Cheers,
Ronen.
 
#85
They are needed as a generic framework for regulations in general. ...The value would be seen if the structure did not exist - you would have a lot of practical problems if you sold your devices in several countries (and as I mentioned, these problems did happen in the past a lot).
I'm still dubious as to it's utility, even as a "generic framework for regulations". How is it a framework for regulations? As far as I know, there is no strict link between GMDN codes and, say, regional device classification (which does actually affect regulations).

I'd imagine that, in practice, the following take precedence over GMDN terms when it comes to regulatory matters:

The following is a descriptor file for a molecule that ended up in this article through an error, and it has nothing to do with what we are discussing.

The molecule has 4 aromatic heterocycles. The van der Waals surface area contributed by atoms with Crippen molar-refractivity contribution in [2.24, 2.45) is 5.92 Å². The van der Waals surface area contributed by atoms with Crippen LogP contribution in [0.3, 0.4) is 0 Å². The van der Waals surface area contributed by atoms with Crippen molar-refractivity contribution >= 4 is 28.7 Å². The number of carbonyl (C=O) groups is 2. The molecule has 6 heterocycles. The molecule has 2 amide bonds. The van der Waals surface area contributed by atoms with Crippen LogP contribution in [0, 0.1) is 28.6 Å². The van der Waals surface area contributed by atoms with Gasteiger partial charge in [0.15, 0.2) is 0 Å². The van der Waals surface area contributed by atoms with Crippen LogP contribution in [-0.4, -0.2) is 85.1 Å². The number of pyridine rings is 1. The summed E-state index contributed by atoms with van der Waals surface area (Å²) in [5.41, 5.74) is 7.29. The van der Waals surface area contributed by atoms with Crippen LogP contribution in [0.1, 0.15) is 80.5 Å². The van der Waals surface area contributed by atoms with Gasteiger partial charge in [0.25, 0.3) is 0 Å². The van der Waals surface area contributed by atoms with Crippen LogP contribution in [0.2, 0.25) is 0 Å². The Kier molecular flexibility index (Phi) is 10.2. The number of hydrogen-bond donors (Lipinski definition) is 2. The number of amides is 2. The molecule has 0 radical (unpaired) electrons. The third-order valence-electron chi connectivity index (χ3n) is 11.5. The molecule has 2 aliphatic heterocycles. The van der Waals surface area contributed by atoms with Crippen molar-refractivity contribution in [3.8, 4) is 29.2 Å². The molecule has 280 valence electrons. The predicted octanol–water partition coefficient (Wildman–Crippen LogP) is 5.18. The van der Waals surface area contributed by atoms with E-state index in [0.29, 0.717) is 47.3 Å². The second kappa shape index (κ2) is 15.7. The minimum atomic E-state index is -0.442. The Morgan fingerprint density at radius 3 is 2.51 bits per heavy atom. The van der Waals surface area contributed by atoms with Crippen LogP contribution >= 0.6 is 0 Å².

1. The regional device classification
2. The licensed/registered/approved trade name & license/DoC/510k etc.
3. The manufacturer's intended use and indications for use

With all of the above in play, I don't see the value of descriptor codes for regulatory purposes. Even for communication between international agencies: because the GMDN are only generically descriptive, and are non-prescriptive when it comes to regulatory affairs, different countries will still have to handle devices on a case-by-case basis.

As far as having a "common" international language for describing generic macro categories, I think that terms like active, implantable, measuring, sterile, IVD, and associated clinical application (general, radiology, neurology...) work great!